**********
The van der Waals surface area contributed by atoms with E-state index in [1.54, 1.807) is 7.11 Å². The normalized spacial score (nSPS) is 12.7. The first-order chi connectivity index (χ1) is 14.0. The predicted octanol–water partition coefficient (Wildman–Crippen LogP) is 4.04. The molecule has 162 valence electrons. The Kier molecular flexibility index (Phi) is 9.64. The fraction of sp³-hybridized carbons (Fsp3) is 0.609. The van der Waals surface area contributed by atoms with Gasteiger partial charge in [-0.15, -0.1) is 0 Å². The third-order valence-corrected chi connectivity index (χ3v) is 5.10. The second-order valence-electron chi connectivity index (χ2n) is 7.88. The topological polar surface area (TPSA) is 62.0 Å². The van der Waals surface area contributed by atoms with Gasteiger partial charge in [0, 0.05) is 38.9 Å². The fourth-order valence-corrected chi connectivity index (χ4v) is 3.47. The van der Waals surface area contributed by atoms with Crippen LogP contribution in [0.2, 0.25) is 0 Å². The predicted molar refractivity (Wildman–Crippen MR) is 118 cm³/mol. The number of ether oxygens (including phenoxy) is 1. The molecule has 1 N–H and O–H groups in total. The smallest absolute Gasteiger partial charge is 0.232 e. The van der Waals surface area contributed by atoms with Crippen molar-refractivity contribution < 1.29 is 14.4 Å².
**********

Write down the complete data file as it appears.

The van der Waals surface area contributed by atoms with E-state index in [1.54, 1.807) is 7.11 Å². The normalized spacial score (nSPS) is 12.7. The first-order chi connectivity index (χ1) is 14.0. The predicted octanol–water partition coefficient (Wildman–Crippen LogP) is 4.04. The molecule has 162 valence electrons. The Kier molecular flexibility index (Phi) is 9.64. The fraction of sp³-hybridized carbons (Fsp3) is 0.609. The van der Waals surface area contributed by atoms with Gasteiger partial charge in [-0.15, -0.1) is 0 Å². The third-order valence-corrected chi connectivity index (χ3v) is 5.10. The second-order valence-electron chi connectivity index (χ2n) is 7.88. The topological polar surface area (TPSA) is 62.0 Å². The van der Waals surface area contributed by atoms with Gasteiger partial charge in [0, 0.05) is 38.9 Å². The fourth-order valence-corrected chi connectivity index (χ4v) is 3.47. The van der Waals surface area contributed by atoms with Crippen LogP contribution in [0.2, 0.25) is 0 Å². The predicted molar refractivity (Wildman–Crippen MR) is 118 cm³/mol. The number of ether oxygens (including phenoxy) is 1. The molecule has 1 N–H and O–H groups in total. The smallest absolute Gasteiger partial charge is 0.232 e. The van der Waals surface area contributed by atoms with Crippen molar-refractivity contribution < 1.29 is 14.4 Å².